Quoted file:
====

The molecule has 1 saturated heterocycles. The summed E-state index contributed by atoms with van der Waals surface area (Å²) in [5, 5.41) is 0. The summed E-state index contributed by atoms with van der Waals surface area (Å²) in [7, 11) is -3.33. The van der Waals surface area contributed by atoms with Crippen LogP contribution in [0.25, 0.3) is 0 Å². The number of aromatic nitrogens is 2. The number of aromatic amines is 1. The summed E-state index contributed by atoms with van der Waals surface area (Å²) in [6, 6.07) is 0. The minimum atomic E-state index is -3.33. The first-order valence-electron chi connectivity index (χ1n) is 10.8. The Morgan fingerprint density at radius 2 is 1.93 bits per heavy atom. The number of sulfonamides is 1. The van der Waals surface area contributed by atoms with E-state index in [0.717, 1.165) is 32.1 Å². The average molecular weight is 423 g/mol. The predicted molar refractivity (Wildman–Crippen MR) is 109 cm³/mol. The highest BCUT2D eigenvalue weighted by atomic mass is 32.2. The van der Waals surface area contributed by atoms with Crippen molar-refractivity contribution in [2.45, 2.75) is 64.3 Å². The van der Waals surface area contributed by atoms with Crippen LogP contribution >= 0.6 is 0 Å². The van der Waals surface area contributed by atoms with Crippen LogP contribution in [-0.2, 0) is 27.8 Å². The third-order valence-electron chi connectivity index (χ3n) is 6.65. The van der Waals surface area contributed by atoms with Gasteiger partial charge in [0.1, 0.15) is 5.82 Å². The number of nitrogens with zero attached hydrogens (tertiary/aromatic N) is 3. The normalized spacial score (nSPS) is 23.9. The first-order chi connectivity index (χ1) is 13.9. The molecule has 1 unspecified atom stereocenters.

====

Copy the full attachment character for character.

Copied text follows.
The molecule has 1 saturated heterocycles. The summed E-state index contributed by atoms with van der Waals surface area (Å²) in [5, 5.41) is 0. The summed E-state index contributed by atoms with van der Waals surface area (Å²) in [7, 11) is -3.33. The van der Waals surface area contributed by atoms with Crippen LogP contribution in [0.25, 0.3) is 0 Å². The number of aromatic nitrogens is 2. The number of aromatic amines is 1. The summed E-state index contributed by atoms with van der Waals surface area (Å²) in [6, 6.07) is 0. The minimum atomic E-state index is -3.33. The first-order valence-electron chi connectivity index (χ1n) is 10.8. The Morgan fingerprint density at radius 2 is 1.93 bits per heavy atom. The number of sulfonamides is 1. The van der Waals surface area contributed by atoms with E-state index in [0.717, 1.165) is 32.1 Å². The average molecular weight is 423 g/mol. The predicted molar refractivity (Wildman–Crippen MR) is 109 cm³/mol. The highest BCUT2D eigenvalue weighted by atomic mass is 32.2. The van der Waals surface area contributed by atoms with Crippen molar-refractivity contribution in [2.45, 2.75) is 64.3 Å². The van der Waals surface area contributed by atoms with Crippen LogP contribution >= 0.6 is 0 Å². The van der Waals surface area contributed by atoms with Crippen LogP contribution in [-0.2, 0) is 27.8 Å². The third-order valence-electron chi connectivity index (χ3n) is 6.65. The van der Waals surface area contributed by atoms with Gasteiger partial charge in [0.1, 0.15) is 5.82 Å². The number of nitrogens with zero attached hydrogens (tertiary/aromatic N) is 3. The normalized spacial score (nSPS) is 23.9. The first-order chi connectivity index (χ1) is 13.9. The molecule has 1 unspecified atom stereocenters.